Klooga, Estonia Forced Labor Camp Prisoners
July, 1944

Introduction by Peter Landé

· Background
· Database
· Acknowledgements
· Searching the Database


The Klooga concentration camp was a forced labor sub-camp of the Vaivara concentration camp complex. The Klooga camp was located in Estonia, west of Tallinn, and was established as early as 1942 but was only used for Jews some time later. By 1944 it held between 2,000 - 3,000 Jewish prisoners. The majority of the prisoners were forcibly relocated in August and September 1943 from the ghettos of Kovno and Vilna in Lithuania and Salaspils in Latvia. A smaller number were from Estonia, Russia and Romania.

As the Russians approached after the summer of 1944, the Germans stated to evacuate the prisoners from the camp. In September 1944, the Germans started to systematically massacre the remaining 2,000 prisoners, with very few survivors.

This collection consists of the names of Jewish men and women who were held in Klooga in July 1944. In a few cases, dates of death are noted but for most, the date of death is not given and there is no list of all those who perished or survived in the September massacre.

The information was taken from holdings of the International Tracing Service, available at the United States Holocaust Memorial Museum. In each case there is at least one card (available on request) relating to each prisoner, but the cards do not add to the information contained in this overall list.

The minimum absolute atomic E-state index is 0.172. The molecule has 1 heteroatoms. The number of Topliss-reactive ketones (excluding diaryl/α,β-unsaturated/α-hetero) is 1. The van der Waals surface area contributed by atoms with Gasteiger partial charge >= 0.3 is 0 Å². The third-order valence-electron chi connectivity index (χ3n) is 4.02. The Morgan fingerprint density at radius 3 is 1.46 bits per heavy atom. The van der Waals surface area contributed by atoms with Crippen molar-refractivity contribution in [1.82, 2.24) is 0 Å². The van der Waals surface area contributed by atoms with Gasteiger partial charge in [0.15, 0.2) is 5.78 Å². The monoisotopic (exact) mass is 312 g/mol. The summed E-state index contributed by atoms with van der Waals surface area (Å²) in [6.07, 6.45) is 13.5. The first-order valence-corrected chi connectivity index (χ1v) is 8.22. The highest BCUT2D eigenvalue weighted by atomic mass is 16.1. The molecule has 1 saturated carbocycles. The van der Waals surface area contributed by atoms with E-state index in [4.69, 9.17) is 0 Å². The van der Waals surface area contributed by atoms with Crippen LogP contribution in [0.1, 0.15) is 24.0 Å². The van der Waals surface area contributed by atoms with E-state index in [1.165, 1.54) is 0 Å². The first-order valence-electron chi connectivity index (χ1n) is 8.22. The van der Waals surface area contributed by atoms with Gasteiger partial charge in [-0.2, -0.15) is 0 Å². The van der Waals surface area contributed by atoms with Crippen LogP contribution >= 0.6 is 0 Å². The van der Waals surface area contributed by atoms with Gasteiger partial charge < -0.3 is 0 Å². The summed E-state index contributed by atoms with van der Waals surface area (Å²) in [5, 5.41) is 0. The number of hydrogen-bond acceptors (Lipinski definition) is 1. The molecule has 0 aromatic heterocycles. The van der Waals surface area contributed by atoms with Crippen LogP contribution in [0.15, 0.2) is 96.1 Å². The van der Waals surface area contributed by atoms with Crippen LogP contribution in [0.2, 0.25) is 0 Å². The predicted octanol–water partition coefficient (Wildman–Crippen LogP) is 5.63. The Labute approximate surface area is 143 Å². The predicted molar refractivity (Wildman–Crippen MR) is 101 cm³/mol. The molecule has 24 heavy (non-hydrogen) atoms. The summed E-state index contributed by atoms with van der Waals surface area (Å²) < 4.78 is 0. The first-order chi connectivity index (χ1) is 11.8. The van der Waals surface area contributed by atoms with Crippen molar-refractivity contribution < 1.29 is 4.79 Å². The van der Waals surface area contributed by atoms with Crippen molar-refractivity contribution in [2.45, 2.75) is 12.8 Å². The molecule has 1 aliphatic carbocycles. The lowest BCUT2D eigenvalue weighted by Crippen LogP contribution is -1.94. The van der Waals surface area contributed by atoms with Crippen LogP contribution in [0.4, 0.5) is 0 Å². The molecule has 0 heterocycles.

Persons interested in further information on Klooga may wish to consult:


This database includes 2,186 prisoners at the Klooga camp in July 1944. The fields for this database are as follows:

Note: Occupations have been entered from the source documents in German. To assist the researcher with translations of the German occupation entries, please see the JewishGen Info File at: http://www.jewishgen.org/infofiles/GermanOccs.htm.


The information contained in this database was indexed from the files available at the United States Holocaust Memorial Museum. The original source of the material was within the holdings of the International Tracing Service, Arolsen, Germany). Freija Lindholm, a JewishGen volunteer, compiled the list.

In addition, thanks to JewishGen Inc. for providing the website and database expertise to make this database accessible. Special thanks to Warren Blatt and Michael Tobias for their continued contributions to Jewish genealogy. Particular thanks to Nolan Altman, coordinator of Holocaust files.

Nolan Altman
June, 2009

Searching the Database

This database is searchable via JewishGen's Holocaust Database.

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Last Update: 07 June 2009 by MFK